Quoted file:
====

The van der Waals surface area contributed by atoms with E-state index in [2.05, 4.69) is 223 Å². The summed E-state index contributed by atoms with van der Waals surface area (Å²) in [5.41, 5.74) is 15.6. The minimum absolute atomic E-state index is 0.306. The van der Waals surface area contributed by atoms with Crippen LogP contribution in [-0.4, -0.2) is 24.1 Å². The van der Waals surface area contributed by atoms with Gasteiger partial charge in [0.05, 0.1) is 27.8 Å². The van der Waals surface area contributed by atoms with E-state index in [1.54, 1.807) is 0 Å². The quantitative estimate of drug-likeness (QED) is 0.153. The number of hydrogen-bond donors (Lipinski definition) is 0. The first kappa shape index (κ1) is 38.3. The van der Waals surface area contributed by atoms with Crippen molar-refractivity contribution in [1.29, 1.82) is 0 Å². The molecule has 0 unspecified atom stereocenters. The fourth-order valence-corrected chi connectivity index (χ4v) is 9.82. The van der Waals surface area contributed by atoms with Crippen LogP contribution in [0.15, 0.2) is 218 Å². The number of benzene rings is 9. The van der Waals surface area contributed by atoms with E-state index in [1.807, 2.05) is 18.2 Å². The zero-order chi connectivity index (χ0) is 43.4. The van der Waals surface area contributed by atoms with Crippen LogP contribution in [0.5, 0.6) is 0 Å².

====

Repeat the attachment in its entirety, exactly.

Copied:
The van der Waals surface area contributed by atoms with E-state index in [2.05, 4.69) is 223 Å². The summed E-state index contributed by atoms with van der Waals surface area (Å²) in [5.41, 5.74) is 15.6. The minimum absolute atomic E-state index is 0.306. The van der Waals surface area contributed by atoms with Crippen LogP contribution in [-0.4, -0.2) is 24.1 Å². The van der Waals surface area contributed by atoms with Gasteiger partial charge in [0.05, 0.1) is 27.8 Å². The van der Waals surface area contributed by atoms with E-state index in [1.54, 1.807) is 0 Å². The quantitative estimate of drug-likeness (QED) is 0.153. The number of hydrogen-bond donors (Lipinski definition) is 0. The first kappa shape index (κ1) is 38.3. The van der Waals surface area contributed by atoms with Crippen molar-refractivity contribution in [1.29, 1.82) is 0 Å². The molecule has 0 unspecified atom stereocenters. The fourth-order valence-corrected chi connectivity index (χ4v) is 9.82. The van der Waals surface area contributed by atoms with Crippen LogP contribution in [0.15, 0.2) is 218 Å². The number of benzene rings is 9. The van der Waals surface area contributed by atoms with E-state index in [1.807, 2.05) is 18.2 Å². The zero-order chi connectivity index (χ0) is 43.4. The van der Waals surface area contributed by atoms with Crippen LogP contribution in [0.5, 0.6) is 0 Å².